The other day I went to lunch with my father.  We have never been as close as I’ve wanted, we have very little in common.  It is possible that I’m not related to him.  My mother left us when I was 2.

Today was the best conversation we have ever had.  I was completely genuine with him, and explained that even if my teaching job had worked out, I don’t want to live here.  I want to live in the country, with my love.  My dad looked at all the pics of my many weeks on the farm, and he understood. He got it.

He asked if before I leave, we could spend some time at the storage unit.  The unit that could park an RV, that houses years and years of his sister’s things, his mother’s things, his own things…  We do this every year or two, spend a few hours, get overwhelmed, ignore it for another year.  I have told him we need to do this before he dies, because I will never ever open the unit again after he dies.

We ended up spending many afternoons working together, had some bonding, shared stories.  It was so healing to me.

On the first day, he opened a box (there are hundreds of boxes there, by the way) and found a letter I wrote my gramma, his mom, when I was in college.

I don’t remember this particular letter.  I wrote her many.  It’s in my handwriting, purple pen too.  I read it out loud, the words written from my younger self just before graduating college… from my 22 year old heart to one of my favorite humans in the world…  sent to my gramma a year before she died.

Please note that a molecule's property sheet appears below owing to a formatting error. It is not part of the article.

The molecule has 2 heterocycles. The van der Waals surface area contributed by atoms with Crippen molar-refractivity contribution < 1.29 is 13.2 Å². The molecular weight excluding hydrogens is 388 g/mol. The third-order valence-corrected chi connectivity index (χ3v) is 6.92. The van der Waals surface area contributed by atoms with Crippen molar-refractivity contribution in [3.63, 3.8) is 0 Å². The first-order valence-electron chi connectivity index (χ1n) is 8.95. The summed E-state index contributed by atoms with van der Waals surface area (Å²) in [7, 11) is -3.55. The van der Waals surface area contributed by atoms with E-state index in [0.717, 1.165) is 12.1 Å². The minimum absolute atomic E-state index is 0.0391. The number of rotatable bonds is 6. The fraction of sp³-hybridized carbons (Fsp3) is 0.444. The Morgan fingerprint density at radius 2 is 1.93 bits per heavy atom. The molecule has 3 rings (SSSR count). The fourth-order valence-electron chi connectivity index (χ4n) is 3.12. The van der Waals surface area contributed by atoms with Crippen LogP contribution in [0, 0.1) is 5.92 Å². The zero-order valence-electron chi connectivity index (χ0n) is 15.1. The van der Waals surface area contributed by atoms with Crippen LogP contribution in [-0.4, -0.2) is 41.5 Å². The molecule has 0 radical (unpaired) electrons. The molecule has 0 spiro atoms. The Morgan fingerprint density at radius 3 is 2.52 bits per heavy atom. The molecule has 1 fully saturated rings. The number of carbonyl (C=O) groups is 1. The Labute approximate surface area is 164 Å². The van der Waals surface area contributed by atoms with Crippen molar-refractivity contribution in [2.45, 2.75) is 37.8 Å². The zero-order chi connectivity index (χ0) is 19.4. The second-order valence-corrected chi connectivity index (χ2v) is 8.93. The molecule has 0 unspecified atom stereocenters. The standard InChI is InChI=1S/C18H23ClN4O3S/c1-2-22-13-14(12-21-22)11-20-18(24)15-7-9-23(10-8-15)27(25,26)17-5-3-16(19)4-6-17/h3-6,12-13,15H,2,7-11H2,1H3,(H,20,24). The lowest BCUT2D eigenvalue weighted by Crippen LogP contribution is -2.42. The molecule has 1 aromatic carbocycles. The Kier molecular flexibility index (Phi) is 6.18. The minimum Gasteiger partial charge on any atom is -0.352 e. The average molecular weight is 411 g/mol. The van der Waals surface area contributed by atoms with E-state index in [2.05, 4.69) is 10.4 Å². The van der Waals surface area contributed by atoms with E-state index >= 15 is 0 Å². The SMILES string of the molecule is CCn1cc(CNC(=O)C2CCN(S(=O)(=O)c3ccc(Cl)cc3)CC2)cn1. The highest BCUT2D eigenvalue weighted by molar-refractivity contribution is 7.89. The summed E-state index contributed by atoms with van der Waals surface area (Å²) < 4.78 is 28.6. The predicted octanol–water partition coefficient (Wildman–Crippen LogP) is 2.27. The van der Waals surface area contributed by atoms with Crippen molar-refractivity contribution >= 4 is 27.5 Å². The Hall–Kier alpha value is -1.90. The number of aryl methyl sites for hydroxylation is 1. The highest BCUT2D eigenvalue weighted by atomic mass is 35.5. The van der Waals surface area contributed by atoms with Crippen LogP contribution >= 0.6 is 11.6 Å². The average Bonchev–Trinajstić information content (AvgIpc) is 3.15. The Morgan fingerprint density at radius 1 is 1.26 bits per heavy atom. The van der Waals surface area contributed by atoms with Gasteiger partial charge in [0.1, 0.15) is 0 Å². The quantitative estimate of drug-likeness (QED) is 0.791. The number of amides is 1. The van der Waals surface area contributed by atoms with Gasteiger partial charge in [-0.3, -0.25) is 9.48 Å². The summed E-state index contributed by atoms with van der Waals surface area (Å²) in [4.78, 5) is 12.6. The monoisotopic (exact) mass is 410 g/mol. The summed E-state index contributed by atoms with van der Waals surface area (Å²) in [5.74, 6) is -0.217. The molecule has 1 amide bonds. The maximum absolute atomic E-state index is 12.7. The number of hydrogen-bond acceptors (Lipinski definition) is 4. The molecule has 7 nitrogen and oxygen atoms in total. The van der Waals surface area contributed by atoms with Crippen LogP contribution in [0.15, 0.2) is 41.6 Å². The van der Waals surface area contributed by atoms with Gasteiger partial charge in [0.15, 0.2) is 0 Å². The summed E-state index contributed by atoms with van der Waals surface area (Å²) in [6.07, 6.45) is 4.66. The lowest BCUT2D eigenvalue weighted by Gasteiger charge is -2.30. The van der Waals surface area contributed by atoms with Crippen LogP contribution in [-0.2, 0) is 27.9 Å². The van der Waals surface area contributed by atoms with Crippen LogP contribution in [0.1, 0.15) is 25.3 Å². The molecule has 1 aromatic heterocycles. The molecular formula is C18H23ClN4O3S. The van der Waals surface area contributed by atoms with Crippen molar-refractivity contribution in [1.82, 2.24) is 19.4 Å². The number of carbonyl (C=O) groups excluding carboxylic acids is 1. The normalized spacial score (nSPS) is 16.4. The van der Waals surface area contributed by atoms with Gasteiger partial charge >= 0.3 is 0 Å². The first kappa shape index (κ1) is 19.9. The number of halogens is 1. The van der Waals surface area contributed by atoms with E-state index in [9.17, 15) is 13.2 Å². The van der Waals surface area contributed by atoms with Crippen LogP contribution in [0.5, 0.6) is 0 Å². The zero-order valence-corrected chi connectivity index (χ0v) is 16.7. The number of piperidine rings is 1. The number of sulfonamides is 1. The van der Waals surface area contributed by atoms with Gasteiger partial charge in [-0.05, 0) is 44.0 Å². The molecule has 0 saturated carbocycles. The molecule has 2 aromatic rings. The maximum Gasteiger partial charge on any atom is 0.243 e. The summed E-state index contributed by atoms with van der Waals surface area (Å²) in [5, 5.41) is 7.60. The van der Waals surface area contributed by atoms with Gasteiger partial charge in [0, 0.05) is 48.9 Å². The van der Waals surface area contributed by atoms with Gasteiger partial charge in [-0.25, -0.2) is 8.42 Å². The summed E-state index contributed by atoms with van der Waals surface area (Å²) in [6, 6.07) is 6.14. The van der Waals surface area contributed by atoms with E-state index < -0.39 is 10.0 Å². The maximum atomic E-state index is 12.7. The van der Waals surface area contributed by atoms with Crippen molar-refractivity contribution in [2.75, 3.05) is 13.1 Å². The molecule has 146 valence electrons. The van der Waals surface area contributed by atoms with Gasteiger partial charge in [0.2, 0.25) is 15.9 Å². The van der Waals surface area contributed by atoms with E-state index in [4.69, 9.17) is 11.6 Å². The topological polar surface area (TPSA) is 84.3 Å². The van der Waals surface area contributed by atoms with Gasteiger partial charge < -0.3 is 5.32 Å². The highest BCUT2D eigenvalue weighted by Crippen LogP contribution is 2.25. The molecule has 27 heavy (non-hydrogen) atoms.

“On the weekends though, when everyone is going out, I am working.  But really, I don’t like to go out all that much.  I really miss you, and sometimes I feel like I live so far away!  I miss just walking over when I want to visit, and spending whole evenings together.  I need more hours in my day.  Life is so hectic and fast paced.  That’s why I want to live in the country.  I want to have lots of grass and wild flowers, trees, a river or a lake…  I want to plant a garden and cook all my food homemade.  I want to lie in the sun and look up at the clouds through the leaves of trees, sleep outside under the stars…  I don’t want to see sidewalks, street signs, traffic lights, traffic, freeways, litter, malls, or anything.  I want to ride my horse to the mailbox, and shop at a farmer’s market.  How’s that for future aspirations!  

Maybe I lied.  I didn’t go to college so I could get a good job.  I went so I could learn something about life… find a deeper meaning to this existence than just partying and working, earning money… When I get to the end of my life, I want to look back and feel like I really lived, not just consumed and wasted.  I want to find nature.  So that’s my deep thoughts…”

My dad and I stood there looking at each other, both too choked up for words.  He said he didn’t realize I wrote letters like that to his mom.  I said she raised me.  He didn’t realize we were that close. And then in front of my eyes, I watched it dawn on him that he doesn’t know me at all. And never has.

What are the odds we would find this letter, this day, in this box, just a week after I decided to go live in the country, on a farm, where all the foods are grown fresh and we go to the yard to pick dinner… He lives on almost 300 acres of country, in the farm house his grandparents built, surrounded by more country; blue skies, orchards, ponds, grass, wildflowers.

I felt like I had written this letter to my future self, to remind me not to shut out what my heart has most wanted my entire life, to never forget my soul yearning.  I needed to remind my future adult self to stop listening to what others think I should do, what society tells me to do…  I had forgotten I had written this letter, but deep down, I have never forgotten what kind of life I deeply longed for.  For the first time since my gramma died, I felt like she had reached out to me, her angel hand put this letter right here where we would find it.

Serendipitous.  Goose bumps.  Tears for homecoming to my heart and being genuine.

My dad said, “You have always hated the city huh?”
Yes.  But I gave it 21 more years after this letter, just to make sure.
We laughed and hugged.